Latin America’s state-owned oil and gas sector is facing unprecedented challenges caused by the economic impact of the COVID-19 pandemic, the resulting collapse in commodity prices and crude oil demand, as well as related financial and political pressures. These conditions, in addition to persistent administrative challenges and long-term debt liabilities, have caused Petróleos de Venezuela (PDVSA) production to drop to the lowest levels per citizen since the 1920s in Venezuela, which has the world’s largest proven crude reserves. Political upheaval has also impacted Petroecuador, Pemex, and YPF, although the latter has announced plans to invest $1.5 billion to ramp up the output of shale gas field Vaca Muerta.
The latest decision by President Jair Bolsonaro to replace Petrobras CEO Roberto Castello Branco with a former army general with little experience in the oil industry harkens back to Brazil's history of political meddling in fuel pricing. Colombia’s Ecopetrol stands out as a bright spot in the region. Among the reforms enacted over the last decade was the listing of 11% of the company’s shares, which provided an infusion of capital that helped the company enlist better managers. To boost reserves, it has teamed up with international oil majors to invest in fracking and in upstream activities in other countries.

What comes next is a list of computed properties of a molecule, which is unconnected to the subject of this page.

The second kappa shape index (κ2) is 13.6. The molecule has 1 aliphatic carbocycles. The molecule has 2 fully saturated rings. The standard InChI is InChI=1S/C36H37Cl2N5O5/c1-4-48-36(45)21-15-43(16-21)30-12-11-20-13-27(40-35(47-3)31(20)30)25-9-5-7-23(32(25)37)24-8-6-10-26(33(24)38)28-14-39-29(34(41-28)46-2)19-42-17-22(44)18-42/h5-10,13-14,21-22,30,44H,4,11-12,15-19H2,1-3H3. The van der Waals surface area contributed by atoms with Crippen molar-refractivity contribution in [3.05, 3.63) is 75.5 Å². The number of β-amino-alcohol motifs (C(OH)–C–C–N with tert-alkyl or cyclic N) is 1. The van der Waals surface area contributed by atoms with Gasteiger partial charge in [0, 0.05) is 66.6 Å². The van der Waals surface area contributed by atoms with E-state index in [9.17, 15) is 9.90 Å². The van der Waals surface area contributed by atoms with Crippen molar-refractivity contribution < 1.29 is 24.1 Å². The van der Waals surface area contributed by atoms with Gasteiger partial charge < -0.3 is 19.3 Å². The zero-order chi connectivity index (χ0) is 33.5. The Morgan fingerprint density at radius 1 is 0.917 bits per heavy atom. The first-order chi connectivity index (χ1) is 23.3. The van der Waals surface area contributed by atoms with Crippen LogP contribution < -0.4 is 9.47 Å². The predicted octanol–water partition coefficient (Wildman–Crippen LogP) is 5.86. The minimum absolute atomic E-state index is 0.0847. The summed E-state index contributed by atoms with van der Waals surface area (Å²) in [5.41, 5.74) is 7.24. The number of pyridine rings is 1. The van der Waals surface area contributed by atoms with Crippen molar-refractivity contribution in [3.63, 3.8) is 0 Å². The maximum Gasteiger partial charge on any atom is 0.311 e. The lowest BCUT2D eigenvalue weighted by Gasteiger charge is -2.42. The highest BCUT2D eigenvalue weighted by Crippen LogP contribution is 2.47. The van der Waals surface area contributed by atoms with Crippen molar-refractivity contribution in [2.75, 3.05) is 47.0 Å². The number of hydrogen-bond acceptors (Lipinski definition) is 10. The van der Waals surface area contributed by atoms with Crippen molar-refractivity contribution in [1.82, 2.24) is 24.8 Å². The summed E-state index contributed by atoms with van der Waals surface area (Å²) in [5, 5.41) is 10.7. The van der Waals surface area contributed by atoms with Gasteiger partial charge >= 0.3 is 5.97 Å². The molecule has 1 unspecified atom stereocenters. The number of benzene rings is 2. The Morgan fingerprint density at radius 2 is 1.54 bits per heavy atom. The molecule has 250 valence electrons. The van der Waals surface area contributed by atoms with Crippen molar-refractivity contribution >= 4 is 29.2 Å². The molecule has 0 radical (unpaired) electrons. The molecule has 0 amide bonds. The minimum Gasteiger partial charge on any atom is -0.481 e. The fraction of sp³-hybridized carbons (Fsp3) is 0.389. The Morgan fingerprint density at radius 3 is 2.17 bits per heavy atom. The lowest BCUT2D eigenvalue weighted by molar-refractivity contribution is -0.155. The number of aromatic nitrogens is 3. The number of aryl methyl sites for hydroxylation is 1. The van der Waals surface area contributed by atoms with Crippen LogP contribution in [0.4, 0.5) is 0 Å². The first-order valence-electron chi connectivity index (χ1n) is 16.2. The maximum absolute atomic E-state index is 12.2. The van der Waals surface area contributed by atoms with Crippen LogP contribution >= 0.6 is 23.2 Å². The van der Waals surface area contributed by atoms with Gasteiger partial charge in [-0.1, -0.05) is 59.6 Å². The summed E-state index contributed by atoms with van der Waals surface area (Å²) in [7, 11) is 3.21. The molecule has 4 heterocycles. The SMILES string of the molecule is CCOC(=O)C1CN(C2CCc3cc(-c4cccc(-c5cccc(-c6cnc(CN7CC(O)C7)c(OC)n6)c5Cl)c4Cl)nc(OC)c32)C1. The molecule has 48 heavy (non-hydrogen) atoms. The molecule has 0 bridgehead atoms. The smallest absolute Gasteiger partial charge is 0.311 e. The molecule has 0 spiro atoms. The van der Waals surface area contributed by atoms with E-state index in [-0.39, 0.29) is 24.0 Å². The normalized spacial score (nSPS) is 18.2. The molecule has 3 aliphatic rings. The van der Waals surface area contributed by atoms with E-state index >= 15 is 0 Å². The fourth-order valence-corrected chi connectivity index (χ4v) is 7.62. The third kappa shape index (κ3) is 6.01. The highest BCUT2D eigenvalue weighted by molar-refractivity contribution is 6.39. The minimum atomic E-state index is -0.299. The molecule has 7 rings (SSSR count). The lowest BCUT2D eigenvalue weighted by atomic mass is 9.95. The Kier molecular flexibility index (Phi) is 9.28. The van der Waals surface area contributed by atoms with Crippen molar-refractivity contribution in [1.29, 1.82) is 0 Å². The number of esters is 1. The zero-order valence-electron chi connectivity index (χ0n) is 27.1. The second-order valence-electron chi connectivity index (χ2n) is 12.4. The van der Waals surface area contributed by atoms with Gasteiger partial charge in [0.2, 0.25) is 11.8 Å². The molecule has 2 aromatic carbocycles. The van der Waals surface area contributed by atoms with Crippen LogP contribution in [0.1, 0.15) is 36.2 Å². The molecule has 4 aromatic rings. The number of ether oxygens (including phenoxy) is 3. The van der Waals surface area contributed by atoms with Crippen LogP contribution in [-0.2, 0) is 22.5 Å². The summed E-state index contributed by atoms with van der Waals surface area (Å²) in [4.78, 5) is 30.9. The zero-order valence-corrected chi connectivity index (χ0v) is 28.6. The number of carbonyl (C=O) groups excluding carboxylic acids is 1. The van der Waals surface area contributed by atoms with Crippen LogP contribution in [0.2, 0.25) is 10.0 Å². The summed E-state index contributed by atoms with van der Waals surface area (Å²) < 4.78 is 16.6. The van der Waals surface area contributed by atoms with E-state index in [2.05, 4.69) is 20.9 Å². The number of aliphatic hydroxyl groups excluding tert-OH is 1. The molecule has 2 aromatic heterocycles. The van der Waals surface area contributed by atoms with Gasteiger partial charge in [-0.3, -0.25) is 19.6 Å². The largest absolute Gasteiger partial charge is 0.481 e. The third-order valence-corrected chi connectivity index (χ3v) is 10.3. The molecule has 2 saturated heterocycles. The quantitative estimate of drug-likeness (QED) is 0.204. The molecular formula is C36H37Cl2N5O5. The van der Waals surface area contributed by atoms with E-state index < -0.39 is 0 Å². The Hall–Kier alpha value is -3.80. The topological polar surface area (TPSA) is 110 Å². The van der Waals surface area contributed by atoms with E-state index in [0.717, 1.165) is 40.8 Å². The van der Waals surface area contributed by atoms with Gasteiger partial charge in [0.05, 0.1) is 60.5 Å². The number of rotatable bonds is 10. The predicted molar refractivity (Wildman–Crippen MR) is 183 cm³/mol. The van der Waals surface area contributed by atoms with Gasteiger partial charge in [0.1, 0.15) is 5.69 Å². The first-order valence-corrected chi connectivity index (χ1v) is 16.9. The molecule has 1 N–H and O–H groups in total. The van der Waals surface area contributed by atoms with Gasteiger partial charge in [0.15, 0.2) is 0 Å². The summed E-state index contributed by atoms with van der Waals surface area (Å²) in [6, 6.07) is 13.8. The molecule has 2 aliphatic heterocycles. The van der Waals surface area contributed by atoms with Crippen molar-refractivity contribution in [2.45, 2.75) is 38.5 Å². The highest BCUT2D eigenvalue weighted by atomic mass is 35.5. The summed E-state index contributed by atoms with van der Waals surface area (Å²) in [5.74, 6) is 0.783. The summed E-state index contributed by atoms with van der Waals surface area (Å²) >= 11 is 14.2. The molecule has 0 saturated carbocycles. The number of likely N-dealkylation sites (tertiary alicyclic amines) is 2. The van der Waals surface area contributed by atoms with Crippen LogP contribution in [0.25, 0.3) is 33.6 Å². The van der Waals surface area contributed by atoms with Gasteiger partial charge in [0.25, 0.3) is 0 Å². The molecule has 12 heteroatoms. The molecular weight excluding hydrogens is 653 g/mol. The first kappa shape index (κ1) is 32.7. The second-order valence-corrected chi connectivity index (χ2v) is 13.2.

Columbia University’s Center on Global Energy Policy together with the Columbia Global Centers hosted a panel of exceptional policy experts to analyze the different economic, political, and social dynamics at play in the main oil and gas producing countries in Latin America.
- Dr. Thomas J. Trebat, Director, Columbia Global Centers | Rio de Janeiro
- Rosanety Barrios, Independent Analyst
- Philippe Benoit, Adjunct Senior Research Scholar at the Center on Global Energy Policy at Columbia University SIPA
- Dr. Mauricio Cárdenas, Visiting Senior Research Scholar at the Center on Global Energy Policy at Columbia University SIPA
- Dr. Fernanda Delgado, Professor and Strategic Advisor, FGV Energia